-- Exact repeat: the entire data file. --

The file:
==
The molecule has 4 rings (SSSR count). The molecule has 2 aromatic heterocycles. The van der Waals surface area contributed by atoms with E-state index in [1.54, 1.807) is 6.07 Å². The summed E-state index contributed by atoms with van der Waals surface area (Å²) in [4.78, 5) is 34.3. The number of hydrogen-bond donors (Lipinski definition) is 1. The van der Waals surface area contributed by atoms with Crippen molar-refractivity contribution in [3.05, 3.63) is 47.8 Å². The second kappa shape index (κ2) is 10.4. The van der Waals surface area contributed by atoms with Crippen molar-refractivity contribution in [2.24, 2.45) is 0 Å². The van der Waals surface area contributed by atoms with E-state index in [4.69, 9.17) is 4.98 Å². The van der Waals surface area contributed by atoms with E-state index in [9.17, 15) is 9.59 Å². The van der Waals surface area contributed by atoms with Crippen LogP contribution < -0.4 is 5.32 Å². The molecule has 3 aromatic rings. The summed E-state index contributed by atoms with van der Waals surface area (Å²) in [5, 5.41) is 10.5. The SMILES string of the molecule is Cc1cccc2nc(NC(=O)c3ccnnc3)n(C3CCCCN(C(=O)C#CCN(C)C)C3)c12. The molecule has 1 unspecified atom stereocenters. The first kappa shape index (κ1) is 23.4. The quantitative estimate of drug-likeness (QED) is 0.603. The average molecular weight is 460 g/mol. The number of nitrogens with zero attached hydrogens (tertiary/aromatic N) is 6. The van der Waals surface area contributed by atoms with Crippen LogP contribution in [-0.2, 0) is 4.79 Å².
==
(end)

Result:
The molecule has 4 rings (SSSR count). The molecule has 2 aromatic heterocycles. The van der Waals surface area contributed by atoms with E-state index in [1.54, 1.807) is 6.07 Å². The summed E-state index contributed by atoms with van der Waals surface area (Å²) in [4.78, 5) is 34.3. The number of hydrogen-bond donors (Lipinski definition) is 1. The van der Waals surface area contributed by atoms with Crippen molar-refractivity contribution in [3.05, 3.63) is 47.8 Å². The second kappa shape index (κ2) is 10.4. The van der Waals surface area contributed by atoms with Crippen molar-refractivity contribution in [2.24, 2.45) is 0 Å². The van der Waals surface area contributed by atoms with E-state index in [4.69, 9.17) is 4.98 Å². The van der Waals surface area contributed by atoms with E-state index in [9.17, 15) is 9.59 Å². The van der Waals surface area contributed by atoms with Crippen LogP contribution < -0.4 is 5.32 Å². The molecule has 3 aromatic rings. The summed E-state index contributed by atoms with van der Waals surface area (Å²) in [5, 5.41) is 10.5. The SMILES string of the molecule is Cc1cccc2nc(NC(=O)c3ccnnc3)n(C3CCCCN(C(=O)C#CCN(C)C)C3)c12. The molecule has 1 unspecified atom stereocenters. The first kappa shape index (κ1) is 23.4. The quantitative estimate of drug-likeness (QED) is 0.603. The average molecular weight is 460 g/mol. The number of nitrogens with zero attached hydrogens (tertiary/aromatic N) is 6. The van der Waals surface area contributed by atoms with Crippen LogP contribution in [-0.2, 0) is 4.79 Å².